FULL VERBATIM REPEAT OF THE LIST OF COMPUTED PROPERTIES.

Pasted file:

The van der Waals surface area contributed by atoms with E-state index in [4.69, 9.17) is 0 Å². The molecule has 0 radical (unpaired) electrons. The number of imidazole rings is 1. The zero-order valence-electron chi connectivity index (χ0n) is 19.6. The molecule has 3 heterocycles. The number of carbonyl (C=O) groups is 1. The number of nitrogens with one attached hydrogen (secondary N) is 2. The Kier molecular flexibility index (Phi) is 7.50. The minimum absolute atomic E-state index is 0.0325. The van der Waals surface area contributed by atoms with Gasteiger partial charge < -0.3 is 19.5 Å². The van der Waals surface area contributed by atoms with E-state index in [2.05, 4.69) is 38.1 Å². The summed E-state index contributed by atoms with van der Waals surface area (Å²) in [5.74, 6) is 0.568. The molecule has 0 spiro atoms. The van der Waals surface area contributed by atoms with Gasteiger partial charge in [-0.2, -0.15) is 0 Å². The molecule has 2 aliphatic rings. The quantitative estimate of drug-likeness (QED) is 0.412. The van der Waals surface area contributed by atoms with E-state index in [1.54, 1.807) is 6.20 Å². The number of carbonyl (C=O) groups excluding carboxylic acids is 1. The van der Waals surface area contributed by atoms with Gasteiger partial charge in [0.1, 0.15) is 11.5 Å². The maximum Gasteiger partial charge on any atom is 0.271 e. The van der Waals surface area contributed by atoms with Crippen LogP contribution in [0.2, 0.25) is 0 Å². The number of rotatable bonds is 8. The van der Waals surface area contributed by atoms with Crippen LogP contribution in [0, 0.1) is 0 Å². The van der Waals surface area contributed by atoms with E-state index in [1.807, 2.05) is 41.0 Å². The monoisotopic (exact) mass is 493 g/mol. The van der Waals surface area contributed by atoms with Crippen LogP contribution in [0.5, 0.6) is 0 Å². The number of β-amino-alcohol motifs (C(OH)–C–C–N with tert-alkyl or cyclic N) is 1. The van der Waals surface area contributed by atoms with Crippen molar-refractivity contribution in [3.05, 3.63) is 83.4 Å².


The van der Waals surface area contributed by atoms with E-state index in [4.69, 9.17) is 0 Å². The molecule has 0 radical (unpaired) electrons. The number of imidazole rings is 1. The zero-order valence-electron chi connectivity index (χ0n) is 19.6. The molecule has 3 heterocycles. The number of carbonyl (C=O) groups is 1. The number of nitrogens with one attached hydrogen (secondary N) is 2. The Kier molecular flexibility index (Phi) is 7.50. The minimum absolute atomic E-state index is 0.0325. The van der Waals surface area contributed by atoms with Gasteiger partial charge < -0.3 is 19.5 Å². The van der Waals surface area contributed by atoms with E-state index in [2.05, 4.69) is 38.1 Å². The summed E-state index contributed by atoms with van der Waals surface area (Å²) in [5.74, 6) is 0.568. The molecule has 0 spiro atoms. The van der Waals surface area contributed by atoms with Gasteiger partial charge in [-0.2, -0.15) is 0 Å². The molecule has 2 aliphatic rings. The quantitative estimate of drug-likeness (QED) is 0.412. The van der Waals surface area contributed by atoms with E-state index in [1.54, 1.807) is 6.20 Å². The number of carbonyl (C=O) groups excluding carboxylic acids is 1. The van der Waals surface area contributed by atoms with Gasteiger partial charge in [0.1, 0.15) is 11.5 Å². The maximum Gasteiger partial charge on any atom is 0.271 e. The van der Waals surface area contributed by atoms with Crippen LogP contribution in [0.2, 0.25) is 0 Å². The number of rotatable bonds is 8. The van der Waals surface area contributed by atoms with Crippen LogP contribution in [0, 0.1) is 0 Å². The van der Waals surface area contributed by atoms with E-state index in [1.807, 2.05) is 41.0 Å². The monoisotopic (exact) mass is 493 g/mol. The van der Waals surface area contributed by atoms with Crippen LogP contribution in [0.5, 0.6) is 0 Å². The number of β-amino-alcohol motifs (C(OH)–C–C–N with tert-alkyl or cyclic N) is 1. The van der Waals surface area contributed by atoms with Crippen molar-refractivity contribution in [3.05, 3.63) is 83.4 Å².